Author: Charles Reynard, Mina Naguib, Anisa Jafar, Simon Carley & the RCEM COVID-19 CPD Team Editor: Govind Oliver / Codes: CP2, ResP2, ResP4, SLO1, SLO10 / Published: 06/05/2020

As COVID-19 continues, so does the phenomenal volume of information about it being generated from every corner of the globe. This flash update from the RCEM COVID-19 CPD team, gives clinicians the weekly top 5 research papers, and the findings that can influence your practice on the front-line.

The team is screening up to 1000 papers per week, reviewing high impact journals, and taking suggestions from the FOAMEd community. We are also publishing the runners up in a Director’s Cut edition every other week on St Emlyn’s and here on RCEM Learning.

We were incredibly lucky to have Professors of EM and Virology hosting a live interactive journal club, streamed live on YouTube (Tuesday 21 April 2020 at 11:00), to guide us through key papers. If you missed this don’t worry, you can catch up right here

The papers have been split into 3 categories that will allow you to focus on the papers that are most vital to your practice.

  1. Worth a peek: interesting, but not yet ready for prime time
  2. Head-turner: new concepts
  3. Game Changer: this paper could/should change practice


Compassionate Use of Remdesivir for Patients with Severe Covid-19 by Grein et al1

Topic: Treatment

Rating: Head Tuner for all the wrong reasons

Scout: Professor Simon Carley

Don’t be fooled by this trial being published in the internationally renowned New England Journal of Medicine and the subsequent misguided hype in the media. This is an uncontrolled trial looking at 51 severe Covid-19 patients who received Remdesivir, a novel antiviral agent. It is uncontrolled, we know little about the patients, the inclusion criteria were unclear (but also widely variable), the treatment was started at different times and we struggle to know exactly what happened to the patients. Although many patients improved with the treatment we have absolutely no idea whether it was because of Remdesivir or because of some other factor(s). This trial has more authors than patients and the manufacturer was deeply involved in the trial and the write up. There is nothing that I like about this trial apart from the fact that it is a welcome reminder that we must seek to practice evidence-based medicine and critical appraisal in a pandemic. Fortunately there are at least three well designed RCTs of Remdesivir recruiting now and we can hope to have a ‘real’ answer of its effectiveness very soon.

Electrolyte Imbalances in Patients with Severe Coronavirus Disease 2019 (COVID-19) by Lippi et al 2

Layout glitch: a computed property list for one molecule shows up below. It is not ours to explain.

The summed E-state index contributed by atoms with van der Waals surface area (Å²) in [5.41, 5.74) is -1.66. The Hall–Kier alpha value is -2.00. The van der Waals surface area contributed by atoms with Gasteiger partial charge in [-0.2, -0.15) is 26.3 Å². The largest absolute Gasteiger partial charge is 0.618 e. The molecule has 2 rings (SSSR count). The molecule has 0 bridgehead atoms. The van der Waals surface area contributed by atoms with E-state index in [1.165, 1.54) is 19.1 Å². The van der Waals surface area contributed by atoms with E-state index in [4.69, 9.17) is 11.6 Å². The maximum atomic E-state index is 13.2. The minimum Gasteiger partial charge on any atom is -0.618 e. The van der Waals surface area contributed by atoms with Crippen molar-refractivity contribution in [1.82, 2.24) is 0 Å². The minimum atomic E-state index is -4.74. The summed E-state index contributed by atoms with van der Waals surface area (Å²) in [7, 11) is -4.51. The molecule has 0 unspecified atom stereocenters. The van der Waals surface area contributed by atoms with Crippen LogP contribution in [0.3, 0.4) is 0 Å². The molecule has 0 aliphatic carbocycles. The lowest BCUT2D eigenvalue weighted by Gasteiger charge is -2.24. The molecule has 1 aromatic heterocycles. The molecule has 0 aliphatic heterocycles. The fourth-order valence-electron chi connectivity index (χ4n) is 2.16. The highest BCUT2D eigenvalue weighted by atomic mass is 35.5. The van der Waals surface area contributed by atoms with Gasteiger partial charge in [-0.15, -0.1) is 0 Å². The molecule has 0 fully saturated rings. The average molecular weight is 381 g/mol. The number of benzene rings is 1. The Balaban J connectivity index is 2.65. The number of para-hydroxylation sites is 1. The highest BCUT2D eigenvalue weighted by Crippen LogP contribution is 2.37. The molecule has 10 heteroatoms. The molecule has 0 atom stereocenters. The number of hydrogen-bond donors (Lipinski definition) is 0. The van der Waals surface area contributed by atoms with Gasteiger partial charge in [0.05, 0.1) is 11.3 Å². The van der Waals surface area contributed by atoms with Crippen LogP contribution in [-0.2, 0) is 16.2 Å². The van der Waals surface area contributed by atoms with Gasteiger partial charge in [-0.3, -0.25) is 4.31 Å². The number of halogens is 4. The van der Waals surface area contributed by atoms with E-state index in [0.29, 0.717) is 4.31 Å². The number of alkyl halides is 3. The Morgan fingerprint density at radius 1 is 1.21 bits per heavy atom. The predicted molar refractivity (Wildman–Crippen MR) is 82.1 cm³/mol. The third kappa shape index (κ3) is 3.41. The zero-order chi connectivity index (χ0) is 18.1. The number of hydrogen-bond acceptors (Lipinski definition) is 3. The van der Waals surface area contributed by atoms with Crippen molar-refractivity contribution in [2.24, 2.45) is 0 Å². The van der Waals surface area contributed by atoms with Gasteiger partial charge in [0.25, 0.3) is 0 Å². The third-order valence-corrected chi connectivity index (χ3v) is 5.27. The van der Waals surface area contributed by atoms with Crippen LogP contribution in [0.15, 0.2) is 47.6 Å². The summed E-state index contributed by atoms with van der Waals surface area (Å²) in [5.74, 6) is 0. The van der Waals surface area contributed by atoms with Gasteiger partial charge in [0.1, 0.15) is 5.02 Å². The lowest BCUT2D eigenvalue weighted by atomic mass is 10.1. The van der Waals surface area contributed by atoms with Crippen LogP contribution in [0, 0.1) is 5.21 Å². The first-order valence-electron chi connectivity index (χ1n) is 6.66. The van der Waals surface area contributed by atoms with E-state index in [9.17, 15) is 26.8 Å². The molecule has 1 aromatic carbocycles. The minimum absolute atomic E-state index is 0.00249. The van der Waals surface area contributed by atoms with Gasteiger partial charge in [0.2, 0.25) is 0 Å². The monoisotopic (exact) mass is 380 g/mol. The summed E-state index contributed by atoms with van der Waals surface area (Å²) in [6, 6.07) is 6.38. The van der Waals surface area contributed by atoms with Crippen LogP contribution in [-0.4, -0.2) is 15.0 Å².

Topic: Epidemiology

Rating: Head Turner

Scout: Dr Mina Naguib

Electrolytes are rarely diagnostic, but often correlate with some conditions. Regardless, abnormalities can affect clinical status – particularly in the critically ill. This systematic review and pooled analysis by Lippi et al compared electrolyte status in severe vs mild COVID-19 disease in 1415 pooled patients. Sodium, potassium, and calcium were all lower in patients with severe COVID-19 disease. These were small but statistically significant deficiencies. We cannot determine if this is specifically due to COVID-19 (the authors hypothesise about physiologic mechanisms of hypokalaemia with ACE2 downregulation), represents an underlying predisposition to severe infection, or is a general correlation with critical illness. There is no definitive and prompt front door test for COVID-19; assessing electrolytes at the front door (and not just leaving it to the intensivists), may contribute to the constellation of already recognised patterns of this new disease – particularly in the more seriously unwell.

Coronavirus Disease 2019 in Children – United States, 12th February – 2nd Aprli 2020 by CDC COVID Response team3

Topic: Pathophysiology

Rating: Worth a peek

Scout: Dr Anisa Jafar

This is a mortality and morbidity weekly report from the CDC, they examined all US paediatric cases from February 12–April 2, 2020. Of the 146,510 lab confirmed cases 2,572 were under 18 (1.3%). 11.1% (291 children) had details of symptoms recorded, maybe the missing 89.9% did not have symptoms, we just don’t know. 29% (745 children) had details of hospitalisation status of these 20% (147 children) were hospitalized. Perhaps we can be bold here and assume those with no data were not hospitalised? So then it becomes 5.7% hospitalised. 13% (345 children) had details of underlying conditions reported (maybe the missing 87% did not have underlying conditions, again, we just don’t know). Of these 23% (80 children) had either chronic lung disease, cardiac disease, and immunosuppression. There is more detail summarised in this week’s directors cut. There is some useful data but the missing data must remind us all to a) collect better data b) beware of how we interpret research findings based on such incomplete information.